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The “mostest Hoss”
Concerning the long life, fast times, and astonishing fecundity of Man o’ War
April 1971 | Volume 22, Issue 3
At 8:30 Man o’ War was exercised. He jogged half a mile and galloped a mile and a half three days a week. Every Tuesday, Thursday, and Saturday he was given fast workouts on the track. After that, he was walked until he had cooled off and then was bathed with a mixture of alcohol, arnica, and witch hazel to keep his muscles from getting stiff. Afterward, the bandages that he always wore except when racing were changed, and his hoofs were washed again.
Man o’ War had lunch at 11130. He took a final half-hour walk at 4, and at 5:15 his final meal of the day. He ordinarily ate twelve quarts of oats (twelve and a half on racing days)—or three quarts a day more than the average racehorse consumes when in training.
Of an evening Feustel, his stable foreman, George Conway, and the inevitable hangers-on would set up a table in front of Big Red’s stall and play cards. When they departed, Frank Loftus or Conway or some stable-hand slept on a cot in an adjoining stall, for warnings were forever reaching Riddle that “something is going to happen” to Man o’ War, and “look out for it.” As it turned out, these rumors were not without foundation.
But for all the care that Feustel lavished on Man o’ War, Riddle apparently wasn’t satisfied. He hired a private detective to watch Feustel.
Toward the end of Man o’ War’s three-year-old year, few owners were willing to send their horses out to eat his dust. On four occasions only one other horse could be found to face him at the post; on three occasions he went off at odds of 1 to 100 (even so, one professional gambler reportedly bet $100,000 on him for a return of $1,000). The charts of Man o’ War’s races in the Daily Racing Form of fifty years ago invariably read: “won easily,” “won cantering,” or “won eased up.” Nevertheless, Feustel’s archrival, Jim Rowe, was determined to defeat the champion again, this time with John P. Grier.
The crowd at Aqueduct Racetrack, Long Island, on July 10, 1920, numbered 25,000, the largest then in its history. They had come to see the Dwyer Stakes, in which only two horses were entered: John P. Grier and Man o’ War. The race was at a mile and one eighth, and Rowe had been carefully honing Grier for the test. At a mile, there were few faster horses in the country.
The Dwyer was, in effect, a match race. Before the race, Rowe went out on a long limb. “We’ll see if Man o’ War can beat a horse that can stay with him all the way,” he told reporters. “I think he’s ready to be taken, and Grier is the horse that can do it.” One tactless newspaperman noted that Man o’ War had had little trouble beating John P. Grier as a two-year-old. “That was last year,” said Rowe. “This is a different year, and an improved horse.”
Man o’ War had been campaigning hard and steadily, following up the Preakness with victories in the Withers and Belmont Stakes at Belmont Park and the Stuyvesant at Jamaica. Some people wondered whether Big Red might not have lost his edge. In addition, Grier was in at 108 pounds against 126 for Man o’ War. Eddie Ambrose, one of the nation’s hottest jockeys, would wear Whitney’s blue silks and brown cap.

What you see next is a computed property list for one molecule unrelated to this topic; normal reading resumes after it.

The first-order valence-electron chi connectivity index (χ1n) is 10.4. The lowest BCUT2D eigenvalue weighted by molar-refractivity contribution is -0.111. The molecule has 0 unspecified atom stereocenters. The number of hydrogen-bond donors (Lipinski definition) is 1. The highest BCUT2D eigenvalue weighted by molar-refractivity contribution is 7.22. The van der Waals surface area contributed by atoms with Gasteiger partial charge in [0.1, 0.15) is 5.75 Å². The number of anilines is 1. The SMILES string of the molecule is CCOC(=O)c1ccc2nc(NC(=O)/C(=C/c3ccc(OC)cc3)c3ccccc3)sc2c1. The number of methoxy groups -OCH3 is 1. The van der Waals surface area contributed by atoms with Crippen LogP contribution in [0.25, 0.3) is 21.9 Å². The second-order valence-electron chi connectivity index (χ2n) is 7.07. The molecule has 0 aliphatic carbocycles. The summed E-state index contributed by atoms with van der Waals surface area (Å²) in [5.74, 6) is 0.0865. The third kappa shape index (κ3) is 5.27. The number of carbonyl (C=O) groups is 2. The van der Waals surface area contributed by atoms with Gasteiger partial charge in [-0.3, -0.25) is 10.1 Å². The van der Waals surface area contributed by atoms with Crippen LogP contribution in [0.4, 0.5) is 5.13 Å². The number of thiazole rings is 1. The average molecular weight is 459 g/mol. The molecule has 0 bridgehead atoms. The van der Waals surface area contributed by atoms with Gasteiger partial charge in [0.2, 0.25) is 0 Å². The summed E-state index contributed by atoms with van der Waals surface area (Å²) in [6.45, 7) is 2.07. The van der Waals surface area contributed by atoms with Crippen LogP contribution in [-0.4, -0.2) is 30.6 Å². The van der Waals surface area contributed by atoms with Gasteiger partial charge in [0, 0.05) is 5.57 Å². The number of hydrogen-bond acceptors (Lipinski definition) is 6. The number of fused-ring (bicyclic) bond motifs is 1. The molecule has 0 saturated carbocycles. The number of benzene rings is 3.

All of this produced an unsettling atmosphere in the Riddle barn. Big Red’s handlers developed a case of the whammies. “Mano’ War isn’t screwed up as tight as he might be,” Feustel told Riddle. And in the paddock before the race, Riddle cautioned jockey Clarence Kummer: “Lay along with Grier all the way, and if you find you can win, don’t try to ride him out, but win by a length or two. I don’t want more made of Red than is necessary.” At the starting post in the back shoot, Man o’ War was on the rail, compact little Grier on the outside. A great roar came from the crowd as the race got under way. Many in the grandstand thought at first that Grier had been left at the post, for they could not see him, running, as he was, stride for stride on the far side of Big Red.
The two horses hit the half-mile mark in 46 seconds flat, a track record; the five-furlong marker in 57 2/5 seconds, a track record; the three-quarter pole in 1:09 3/5, a track record; the mile in 1:36 flat, a track record. No horse had ever been able to stay with Man o’ War in this fashion, and’it became obvious that one of them had to crack, and crack soon.
Kummer went to the whip, and Man o’ War regained the lead by a hair. Down to the wire they came, and then it happened: seventy yards short of the finish, Grier wilted. Ambrose smacked him once more with the whip, but when the little colt failed to respond, he eased up.
The Dwyer was the high-water mark of Man o’ War’s career. Never again would he be tested in this manner. Steam poured off his trembling body as he was walked back to the stables and sloshed with water. After Big Red had dried out, Frank Loftus tossed a black and yellow cooler blanket over him and walked him around the shed row for half an hour, occasionally feeding him a piece of sugar. Then he turned the horse loose in his stall of fresh, sweet-smelling rye straw. Man o’ War lay right down and slept for hours.
The last race of Man o’ War’s career was an unfortunate anticlimax, marked by evidence of attempted foul play. This was the match race at Kenilworth Park, Windsor, Ontario, on October 12, 1920, against Sir Barton, the four-year-old champion, at a mile and one quarter for a purse of $75,000 and a $5,000 gold cup.